Tenn. whiskey on verge of growth spurt

PULASKI, Tenn. -- Boutique distilleries have been popping up all over Tennessee since the legislature changed state law in 2009 to expand legal liquor production to 41 counties from three.

Most of the new licensed stills have concentrated on such products as moonshine, gin, rum and other mass-market liquors -- sometimes flavored to vie for younger taste buds.

Tennessee whiskey, though, is more of a craft.

It takes a long time to age, and it requires lots of patience on the part of those who cook it up and finance its worldwide distribution. Competing with the big boys of the high-octane sport -- Jack Daniel's and George Dickel -- is expensive.

Now, two distilleries planned for Giles County will be dedicated to producing the same kind of Tennessee sippin' whiskey made famous by the Jack Daniel's and George Dickel companies.

One of those, Tenn South Distillery on a 28-acre plot near Lynnville, will fire up operations in December with limited production runs.

But the other, to be built on a 120-acre site near Pulaski, along Interstate 65 about 15 miles from the Tennessee-Alabama border, will be a big-time operation rivaling the scale of Jack Daniel's, its founders say.

The primary product of this outfit, The Tennessee Spirits Co., will be Jailers Premium Tennessee Whiskey.

Plans call for the distillery and processing plant to have a capacity to produce 5 million cases of whiskey each year and to distribute it worldwide, as Jack Daniel's does with its storied brand.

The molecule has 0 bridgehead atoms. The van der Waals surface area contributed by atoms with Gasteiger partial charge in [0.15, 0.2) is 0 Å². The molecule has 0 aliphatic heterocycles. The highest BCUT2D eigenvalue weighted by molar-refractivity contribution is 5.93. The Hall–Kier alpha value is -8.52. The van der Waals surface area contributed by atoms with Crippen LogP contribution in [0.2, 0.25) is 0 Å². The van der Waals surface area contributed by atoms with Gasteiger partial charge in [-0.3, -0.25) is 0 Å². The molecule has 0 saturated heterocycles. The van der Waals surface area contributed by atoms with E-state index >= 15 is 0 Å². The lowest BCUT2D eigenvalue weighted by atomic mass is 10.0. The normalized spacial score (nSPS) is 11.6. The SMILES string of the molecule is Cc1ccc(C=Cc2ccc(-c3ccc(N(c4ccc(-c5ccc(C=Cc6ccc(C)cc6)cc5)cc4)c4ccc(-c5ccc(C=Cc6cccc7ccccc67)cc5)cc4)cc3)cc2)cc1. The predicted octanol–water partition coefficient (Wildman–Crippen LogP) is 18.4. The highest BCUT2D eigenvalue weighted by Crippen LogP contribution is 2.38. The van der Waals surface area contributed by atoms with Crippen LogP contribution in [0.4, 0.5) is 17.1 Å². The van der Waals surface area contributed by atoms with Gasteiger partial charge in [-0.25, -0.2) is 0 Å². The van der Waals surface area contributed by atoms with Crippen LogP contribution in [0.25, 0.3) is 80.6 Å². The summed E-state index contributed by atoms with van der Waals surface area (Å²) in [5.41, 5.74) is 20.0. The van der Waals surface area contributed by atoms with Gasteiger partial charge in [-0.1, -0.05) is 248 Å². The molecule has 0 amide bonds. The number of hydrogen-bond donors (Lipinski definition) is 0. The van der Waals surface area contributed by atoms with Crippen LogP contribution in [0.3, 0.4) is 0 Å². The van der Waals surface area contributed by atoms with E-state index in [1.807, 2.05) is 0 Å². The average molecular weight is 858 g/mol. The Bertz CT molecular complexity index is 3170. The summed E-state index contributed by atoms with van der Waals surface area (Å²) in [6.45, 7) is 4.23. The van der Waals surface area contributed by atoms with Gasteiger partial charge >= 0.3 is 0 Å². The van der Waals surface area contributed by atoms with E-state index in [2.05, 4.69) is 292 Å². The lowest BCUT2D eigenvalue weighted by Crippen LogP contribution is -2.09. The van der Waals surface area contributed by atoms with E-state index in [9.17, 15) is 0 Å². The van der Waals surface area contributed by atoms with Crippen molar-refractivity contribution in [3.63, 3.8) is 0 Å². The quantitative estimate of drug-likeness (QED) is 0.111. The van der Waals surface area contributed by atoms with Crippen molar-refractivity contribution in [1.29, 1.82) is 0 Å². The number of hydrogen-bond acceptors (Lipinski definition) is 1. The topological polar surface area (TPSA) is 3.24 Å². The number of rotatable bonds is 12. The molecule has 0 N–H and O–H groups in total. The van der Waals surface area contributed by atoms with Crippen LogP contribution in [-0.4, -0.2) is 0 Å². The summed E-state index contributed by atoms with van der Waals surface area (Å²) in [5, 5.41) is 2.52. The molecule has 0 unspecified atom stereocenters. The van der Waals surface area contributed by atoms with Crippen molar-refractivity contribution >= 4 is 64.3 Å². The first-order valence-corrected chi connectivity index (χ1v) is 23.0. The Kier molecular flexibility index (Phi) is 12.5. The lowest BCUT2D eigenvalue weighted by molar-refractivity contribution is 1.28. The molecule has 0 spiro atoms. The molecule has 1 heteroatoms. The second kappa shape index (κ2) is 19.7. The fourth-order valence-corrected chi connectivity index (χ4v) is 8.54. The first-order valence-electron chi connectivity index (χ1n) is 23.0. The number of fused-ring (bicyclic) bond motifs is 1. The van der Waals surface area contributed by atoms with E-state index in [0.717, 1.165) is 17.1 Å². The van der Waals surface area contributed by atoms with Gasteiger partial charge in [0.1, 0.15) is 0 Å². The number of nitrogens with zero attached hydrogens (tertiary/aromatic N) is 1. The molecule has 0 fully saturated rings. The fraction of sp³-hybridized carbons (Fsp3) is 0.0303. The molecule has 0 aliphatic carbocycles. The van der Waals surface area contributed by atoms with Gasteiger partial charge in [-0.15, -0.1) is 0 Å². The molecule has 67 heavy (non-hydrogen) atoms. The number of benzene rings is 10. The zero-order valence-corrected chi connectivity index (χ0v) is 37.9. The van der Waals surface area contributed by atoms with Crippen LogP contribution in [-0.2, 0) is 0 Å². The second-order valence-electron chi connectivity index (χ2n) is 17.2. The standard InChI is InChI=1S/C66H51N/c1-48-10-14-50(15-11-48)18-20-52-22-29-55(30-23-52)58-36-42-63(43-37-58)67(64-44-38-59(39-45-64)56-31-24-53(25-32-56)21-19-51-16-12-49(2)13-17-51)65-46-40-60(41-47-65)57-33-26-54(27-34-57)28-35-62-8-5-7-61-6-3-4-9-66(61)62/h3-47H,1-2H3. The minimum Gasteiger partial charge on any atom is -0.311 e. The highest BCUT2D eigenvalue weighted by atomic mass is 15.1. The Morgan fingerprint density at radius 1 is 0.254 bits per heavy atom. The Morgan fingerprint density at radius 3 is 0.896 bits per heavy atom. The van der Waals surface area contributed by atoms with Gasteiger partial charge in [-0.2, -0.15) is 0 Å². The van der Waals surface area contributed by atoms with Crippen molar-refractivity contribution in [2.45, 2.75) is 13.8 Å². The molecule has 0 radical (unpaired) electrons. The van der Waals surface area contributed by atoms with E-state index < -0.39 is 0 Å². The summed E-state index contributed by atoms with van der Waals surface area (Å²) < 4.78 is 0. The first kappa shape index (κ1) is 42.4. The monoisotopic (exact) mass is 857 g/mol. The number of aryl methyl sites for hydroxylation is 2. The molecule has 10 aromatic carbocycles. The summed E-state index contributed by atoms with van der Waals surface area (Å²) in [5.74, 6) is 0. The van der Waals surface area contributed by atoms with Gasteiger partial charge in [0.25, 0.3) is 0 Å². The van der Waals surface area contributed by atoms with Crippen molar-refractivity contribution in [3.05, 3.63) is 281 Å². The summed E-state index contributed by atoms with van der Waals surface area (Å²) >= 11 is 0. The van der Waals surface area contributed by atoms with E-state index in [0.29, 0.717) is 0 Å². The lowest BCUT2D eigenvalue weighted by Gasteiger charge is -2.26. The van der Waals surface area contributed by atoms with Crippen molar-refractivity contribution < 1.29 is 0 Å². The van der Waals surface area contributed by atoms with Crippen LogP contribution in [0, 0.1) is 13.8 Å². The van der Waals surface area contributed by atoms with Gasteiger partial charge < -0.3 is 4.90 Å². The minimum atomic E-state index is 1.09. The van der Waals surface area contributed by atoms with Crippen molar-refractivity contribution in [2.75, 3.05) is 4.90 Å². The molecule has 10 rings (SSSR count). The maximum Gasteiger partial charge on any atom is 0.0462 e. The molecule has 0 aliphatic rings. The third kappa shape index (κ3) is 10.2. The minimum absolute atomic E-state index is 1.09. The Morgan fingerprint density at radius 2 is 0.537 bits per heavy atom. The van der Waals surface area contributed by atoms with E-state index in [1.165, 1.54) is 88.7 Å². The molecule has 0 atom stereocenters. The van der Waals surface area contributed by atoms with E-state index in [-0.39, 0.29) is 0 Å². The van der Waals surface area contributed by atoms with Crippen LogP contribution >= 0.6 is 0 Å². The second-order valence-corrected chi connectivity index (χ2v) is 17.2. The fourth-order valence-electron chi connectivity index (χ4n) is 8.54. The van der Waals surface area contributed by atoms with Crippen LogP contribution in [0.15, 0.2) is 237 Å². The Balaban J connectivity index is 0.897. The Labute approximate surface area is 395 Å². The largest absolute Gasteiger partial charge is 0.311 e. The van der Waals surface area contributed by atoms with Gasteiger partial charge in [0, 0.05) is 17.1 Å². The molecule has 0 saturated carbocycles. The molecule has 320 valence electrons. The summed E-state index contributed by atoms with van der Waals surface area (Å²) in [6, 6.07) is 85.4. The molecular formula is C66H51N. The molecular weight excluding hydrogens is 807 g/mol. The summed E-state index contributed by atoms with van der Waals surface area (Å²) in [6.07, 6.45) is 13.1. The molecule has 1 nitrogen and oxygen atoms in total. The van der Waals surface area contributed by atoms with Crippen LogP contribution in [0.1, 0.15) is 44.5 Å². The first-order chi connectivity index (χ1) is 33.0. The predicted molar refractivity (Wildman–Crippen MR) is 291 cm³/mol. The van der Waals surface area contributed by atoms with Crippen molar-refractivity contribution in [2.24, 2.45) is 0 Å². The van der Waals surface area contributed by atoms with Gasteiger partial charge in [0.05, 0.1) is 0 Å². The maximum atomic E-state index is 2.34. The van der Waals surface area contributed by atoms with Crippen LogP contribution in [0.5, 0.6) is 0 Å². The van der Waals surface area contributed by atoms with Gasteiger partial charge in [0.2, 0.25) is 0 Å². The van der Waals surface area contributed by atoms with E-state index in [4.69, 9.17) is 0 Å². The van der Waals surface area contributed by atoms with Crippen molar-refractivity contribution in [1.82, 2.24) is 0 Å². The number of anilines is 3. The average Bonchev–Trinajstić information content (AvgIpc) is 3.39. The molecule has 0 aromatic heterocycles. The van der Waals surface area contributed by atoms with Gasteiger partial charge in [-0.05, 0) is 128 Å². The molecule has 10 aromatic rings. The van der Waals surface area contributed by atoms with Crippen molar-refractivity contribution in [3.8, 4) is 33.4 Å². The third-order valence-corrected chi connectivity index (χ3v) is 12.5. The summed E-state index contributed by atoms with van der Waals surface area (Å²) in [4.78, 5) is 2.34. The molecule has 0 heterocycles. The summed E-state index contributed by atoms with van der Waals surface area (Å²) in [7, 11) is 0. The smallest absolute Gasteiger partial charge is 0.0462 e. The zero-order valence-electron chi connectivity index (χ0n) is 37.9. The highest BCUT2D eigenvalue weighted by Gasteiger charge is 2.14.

The timing seems ideal. U.S. spirits exports hit a record $1.34 billion in 2011.

"This will be one of the biggest products to hit the alcohol-beverage industry in 50 years," said founding partner Bob Reider, senior vice president and chief marketing officer of parent firm Southern California-based Capital Brands. He has a long history in the business, much of it spent with the Jim Beam bourbon distillery about 220 miles north in Clermont, Ky.

Both of the new Giles distilleries hope to become tourist destinations featured on the Tennessee Whiskey Trail, which includes distilleries such as Jack Daniel's and George Dickel, as well as some microdistilleries.

But Tennessee Spirits isn't waiting to introduce its Jailers brand. The company secured a large quantity of another Tennessee distiller's surplus whiskey and has began selling three products -- 86-proof Jailers, 8-Year-Old American Rye Whiskey and Forbidden Secret American Cream Liqueur -- made from that supply, Reider said.

"We launched our brand in January, and we're already registered in all 50 states and have begun selling in 11 foreign countries," Reider said.

Reider wouldn't say where the company bought its stock of whiskey selling under the new brand names.

Aging well

Tennessee Spirits puts its own mark on the liquor by using a chill-filtering finishing process before it's bottled at a contract plant in Greendale, Ind., near Cincinnati, said Dave Scheurich, Jailers' master distiller.

It will be about five years after Tennessee Spirits opens its own distillery before it will have an in-house product to sell, Scheurich said, because real Tennessee whiskey has to age at least that long in oak barrels before it's ready to bottle.